PROOF COINS - The Quest for Perfection
The modern process of minting of proof coins of pristine quality truly epitomises this ancient art. The process from initial drawing to completed proof coin is a protracted one involving several hundred hours of work.
The DesignThe first step is to produce a drawing of the proposed design. The artist needs to master two special techniques - the ability to create a design which works within a circular framework and which may be translated effectively into a coin many times smaller than the original drawing.
The Steel Tool
The Master ToolIn a process known as hobbing, an hydraulic press, exerting many tonnes of pressure, is used to press the reduction punch several times into the cone-shaped end of a prepared steel billet. Several pressings, interspersed with machining and softening, may be necessary.
The Proof DieIt is generally accepted that a proof coin has the design 'frosted' and the table area highly polished. To achieve this, the die has to undergo special preparations. First the table area of the die is given a light polish and the face of the die is covered with transparent adhesive tape. Using a surgical knife blade, the tape covering the design is carefully cut away. The exposed design is then sandblasted using a fine grade grit to give the frosted effect.
The remainder of the tape is removed and the table area of the die is polished, using various grades of wooden 'lapping' sticks and diamond paste, until it has a mirror-like finish. To protect the surface, the face of the die is then hard chrome plated to a depth of 3-4 microns.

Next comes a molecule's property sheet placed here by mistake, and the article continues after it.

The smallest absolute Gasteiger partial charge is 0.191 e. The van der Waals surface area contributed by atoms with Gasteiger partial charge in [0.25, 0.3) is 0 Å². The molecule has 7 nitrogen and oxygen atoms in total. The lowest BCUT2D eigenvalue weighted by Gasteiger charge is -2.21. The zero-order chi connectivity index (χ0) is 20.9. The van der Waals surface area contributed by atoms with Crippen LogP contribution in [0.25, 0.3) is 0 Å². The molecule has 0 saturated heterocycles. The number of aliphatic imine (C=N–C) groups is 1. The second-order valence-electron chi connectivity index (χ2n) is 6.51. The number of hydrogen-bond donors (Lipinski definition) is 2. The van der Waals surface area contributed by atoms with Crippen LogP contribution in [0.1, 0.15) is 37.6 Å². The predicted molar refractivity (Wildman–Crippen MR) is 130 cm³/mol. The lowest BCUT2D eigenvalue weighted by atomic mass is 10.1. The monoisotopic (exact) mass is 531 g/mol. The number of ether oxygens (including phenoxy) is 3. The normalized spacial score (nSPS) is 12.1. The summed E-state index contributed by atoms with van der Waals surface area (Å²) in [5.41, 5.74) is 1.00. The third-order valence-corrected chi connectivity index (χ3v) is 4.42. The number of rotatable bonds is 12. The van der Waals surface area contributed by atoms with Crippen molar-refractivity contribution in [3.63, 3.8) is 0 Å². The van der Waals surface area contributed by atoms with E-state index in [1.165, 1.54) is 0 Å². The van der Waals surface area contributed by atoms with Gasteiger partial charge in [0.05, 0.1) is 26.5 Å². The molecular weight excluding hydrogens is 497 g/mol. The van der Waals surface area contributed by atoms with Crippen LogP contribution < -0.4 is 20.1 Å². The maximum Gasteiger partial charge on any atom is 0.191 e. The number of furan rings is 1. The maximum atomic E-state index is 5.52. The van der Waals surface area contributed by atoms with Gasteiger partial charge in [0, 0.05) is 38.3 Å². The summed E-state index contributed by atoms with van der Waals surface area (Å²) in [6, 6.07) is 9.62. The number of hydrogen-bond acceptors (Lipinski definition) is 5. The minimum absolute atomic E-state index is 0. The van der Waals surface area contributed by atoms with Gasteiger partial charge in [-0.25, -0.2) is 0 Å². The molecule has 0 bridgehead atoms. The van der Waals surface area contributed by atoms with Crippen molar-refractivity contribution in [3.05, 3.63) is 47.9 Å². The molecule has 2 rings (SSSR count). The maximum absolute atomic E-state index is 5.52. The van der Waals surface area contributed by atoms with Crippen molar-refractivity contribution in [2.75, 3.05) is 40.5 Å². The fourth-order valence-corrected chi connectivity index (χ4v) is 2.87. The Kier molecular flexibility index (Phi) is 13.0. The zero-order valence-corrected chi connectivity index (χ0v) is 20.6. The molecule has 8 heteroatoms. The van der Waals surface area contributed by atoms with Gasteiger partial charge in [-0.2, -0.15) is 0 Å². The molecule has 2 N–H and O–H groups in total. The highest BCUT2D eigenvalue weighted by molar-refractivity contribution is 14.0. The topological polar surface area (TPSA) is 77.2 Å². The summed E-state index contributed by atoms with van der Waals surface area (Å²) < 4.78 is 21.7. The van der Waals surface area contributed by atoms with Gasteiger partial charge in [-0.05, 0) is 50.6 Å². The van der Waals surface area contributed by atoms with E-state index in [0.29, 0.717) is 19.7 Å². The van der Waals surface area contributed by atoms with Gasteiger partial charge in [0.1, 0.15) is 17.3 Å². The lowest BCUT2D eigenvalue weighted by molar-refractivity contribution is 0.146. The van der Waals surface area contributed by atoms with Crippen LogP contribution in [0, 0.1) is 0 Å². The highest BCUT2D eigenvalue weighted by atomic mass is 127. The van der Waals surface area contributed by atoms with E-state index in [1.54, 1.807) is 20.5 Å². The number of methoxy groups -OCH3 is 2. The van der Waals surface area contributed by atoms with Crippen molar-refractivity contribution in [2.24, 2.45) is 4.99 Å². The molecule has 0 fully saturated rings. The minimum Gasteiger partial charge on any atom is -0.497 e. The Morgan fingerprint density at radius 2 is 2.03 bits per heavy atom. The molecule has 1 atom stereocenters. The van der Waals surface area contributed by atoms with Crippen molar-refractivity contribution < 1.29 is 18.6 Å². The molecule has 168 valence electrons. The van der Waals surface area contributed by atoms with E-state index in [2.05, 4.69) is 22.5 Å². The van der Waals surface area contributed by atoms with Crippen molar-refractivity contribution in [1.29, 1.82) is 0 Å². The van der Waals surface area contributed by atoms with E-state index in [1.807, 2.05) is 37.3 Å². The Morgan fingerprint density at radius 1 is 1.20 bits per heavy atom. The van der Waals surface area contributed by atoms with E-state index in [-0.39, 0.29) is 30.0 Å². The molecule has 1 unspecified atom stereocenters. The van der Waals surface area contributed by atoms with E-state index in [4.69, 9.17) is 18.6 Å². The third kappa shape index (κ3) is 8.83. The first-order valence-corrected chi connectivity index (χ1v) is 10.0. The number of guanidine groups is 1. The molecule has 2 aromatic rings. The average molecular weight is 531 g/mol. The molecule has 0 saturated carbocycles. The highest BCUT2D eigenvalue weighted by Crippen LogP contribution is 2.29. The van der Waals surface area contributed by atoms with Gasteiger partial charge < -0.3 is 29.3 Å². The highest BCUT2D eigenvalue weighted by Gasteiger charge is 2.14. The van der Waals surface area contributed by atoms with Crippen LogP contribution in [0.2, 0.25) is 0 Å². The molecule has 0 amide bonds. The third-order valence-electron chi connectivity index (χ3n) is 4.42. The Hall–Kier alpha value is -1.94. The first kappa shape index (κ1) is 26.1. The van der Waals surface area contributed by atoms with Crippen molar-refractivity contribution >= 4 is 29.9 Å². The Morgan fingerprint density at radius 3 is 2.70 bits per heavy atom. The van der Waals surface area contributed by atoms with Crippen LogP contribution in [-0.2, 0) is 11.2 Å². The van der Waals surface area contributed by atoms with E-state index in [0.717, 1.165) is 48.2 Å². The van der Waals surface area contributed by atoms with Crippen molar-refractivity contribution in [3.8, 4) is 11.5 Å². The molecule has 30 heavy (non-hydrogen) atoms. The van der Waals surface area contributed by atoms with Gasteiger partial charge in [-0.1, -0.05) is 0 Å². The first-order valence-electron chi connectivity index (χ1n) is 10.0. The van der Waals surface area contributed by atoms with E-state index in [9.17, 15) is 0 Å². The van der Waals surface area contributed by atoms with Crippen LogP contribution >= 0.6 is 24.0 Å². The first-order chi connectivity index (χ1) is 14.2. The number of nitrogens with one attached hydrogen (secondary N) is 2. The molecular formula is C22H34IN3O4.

The Proof BlankThe surfaces of the blanks to be used for proof coins are specially prepared, in a buffing process, to produce a mirror-like finish. To ensure that the blanks going forward for coining are within the weight tolerance allowed by legislation, each blank is individually weighed in a computer-controlled balance.
Great care is taken throughout the procedure to ensure that blanks are not damaged in any way. During the cleaning and weighing of the blanks, tongs with specially protected jaws are used. Thereafter, operators only handle the blanks and coins by gripping the edge while wearing finger cots and gloves.
Minting the Proof CoinsThe press is set up with a reverse die and an obverse die in the top and bottom die holders and a collar with a serrated bore manufactured to give the correct number and configuration of mills (serrations) around the edge of the coins.